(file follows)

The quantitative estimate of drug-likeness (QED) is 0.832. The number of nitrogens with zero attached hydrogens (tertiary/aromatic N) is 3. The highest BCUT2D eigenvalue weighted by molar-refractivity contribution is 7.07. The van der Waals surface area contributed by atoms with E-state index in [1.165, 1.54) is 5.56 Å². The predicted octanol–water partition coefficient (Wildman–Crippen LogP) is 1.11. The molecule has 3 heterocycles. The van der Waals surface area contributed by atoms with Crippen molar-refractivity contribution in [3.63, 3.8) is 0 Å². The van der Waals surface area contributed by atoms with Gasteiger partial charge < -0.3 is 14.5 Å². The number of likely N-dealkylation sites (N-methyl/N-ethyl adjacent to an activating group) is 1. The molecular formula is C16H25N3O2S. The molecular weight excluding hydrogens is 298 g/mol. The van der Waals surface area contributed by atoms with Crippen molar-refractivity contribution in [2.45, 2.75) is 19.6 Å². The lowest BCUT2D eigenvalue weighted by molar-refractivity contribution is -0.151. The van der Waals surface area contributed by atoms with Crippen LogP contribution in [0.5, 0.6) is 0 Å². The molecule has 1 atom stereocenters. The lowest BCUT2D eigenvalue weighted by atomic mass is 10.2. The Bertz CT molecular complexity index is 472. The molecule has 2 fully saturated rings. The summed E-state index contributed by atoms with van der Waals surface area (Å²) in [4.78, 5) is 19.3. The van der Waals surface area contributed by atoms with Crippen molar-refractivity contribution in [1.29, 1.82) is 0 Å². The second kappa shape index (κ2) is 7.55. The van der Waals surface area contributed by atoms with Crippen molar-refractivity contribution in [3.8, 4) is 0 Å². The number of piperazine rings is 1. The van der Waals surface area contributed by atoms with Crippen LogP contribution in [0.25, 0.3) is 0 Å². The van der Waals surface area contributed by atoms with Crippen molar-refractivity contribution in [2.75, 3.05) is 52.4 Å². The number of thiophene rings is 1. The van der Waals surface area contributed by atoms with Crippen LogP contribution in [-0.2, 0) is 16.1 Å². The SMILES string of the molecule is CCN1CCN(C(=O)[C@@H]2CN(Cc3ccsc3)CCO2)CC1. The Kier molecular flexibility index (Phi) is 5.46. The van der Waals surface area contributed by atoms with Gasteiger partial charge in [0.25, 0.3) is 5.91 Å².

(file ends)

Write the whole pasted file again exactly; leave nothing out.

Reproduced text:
The quantitative estimate of drug-likeness (QED) is 0.832. The number of nitrogens with zero attached hydrogens (tertiary/aromatic N) is 3. The highest BCUT2D eigenvalue weighted by molar-refractivity contribution is 7.07. The van der Waals surface area contributed by atoms with E-state index in [1.165, 1.54) is 5.56 Å². The predicted octanol–water partition coefficient (Wildman–Crippen LogP) is 1.11. The molecule has 3 heterocycles. The van der Waals surface area contributed by atoms with Crippen molar-refractivity contribution in [3.63, 3.8) is 0 Å². The van der Waals surface area contributed by atoms with Gasteiger partial charge < -0.3 is 14.5 Å². The number of likely N-dealkylation sites (N-methyl/N-ethyl adjacent to an activating group) is 1. The molecular formula is C16H25N3O2S. The molecular weight excluding hydrogens is 298 g/mol. The van der Waals surface area contributed by atoms with Crippen molar-refractivity contribution in [2.45, 2.75) is 19.6 Å². The lowest BCUT2D eigenvalue weighted by molar-refractivity contribution is -0.151. The van der Waals surface area contributed by atoms with Crippen LogP contribution in [0.5, 0.6) is 0 Å². The molecule has 1 atom stereocenters. The lowest BCUT2D eigenvalue weighted by atomic mass is 10.2. The Bertz CT molecular complexity index is 472. The molecule has 2 fully saturated rings. The summed E-state index contributed by atoms with van der Waals surface area (Å²) in [4.78, 5) is 19.3. The van der Waals surface area contributed by atoms with Crippen molar-refractivity contribution in [1.29, 1.82) is 0 Å². The second kappa shape index (κ2) is 7.55. The van der Waals surface area contributed by atoms with Crippen molar-refractivity contribution in [3.8, 4) is 0 Å². The number of piperazine rings is 1. The van der Waals surface area contributed by atoms with Crippen LogP contribution in [0.25, 0.3) is 0 Å². The van der Waals surface area contributed by atoms with Crippen molar-refractivity contribution in [2.75, 3.05) is 52.4 Å². The number of thiophene rings is 1. The van der Waals surface area contributed by atoms with Crippen LogP contribution in [-0.2, 0) is 16.1 Å². The SMILES string of the molecule is CCN1CCN(C(=O)[C@@H]2CN(Cc3ccsc3)CCO2)CC1. The Kier molecular flexibility index (Phi) is 5.46. The van der Waals surface area contributed by atoms with Gasteiger partial charge in [0.25, 0.3) is 5.91 Å².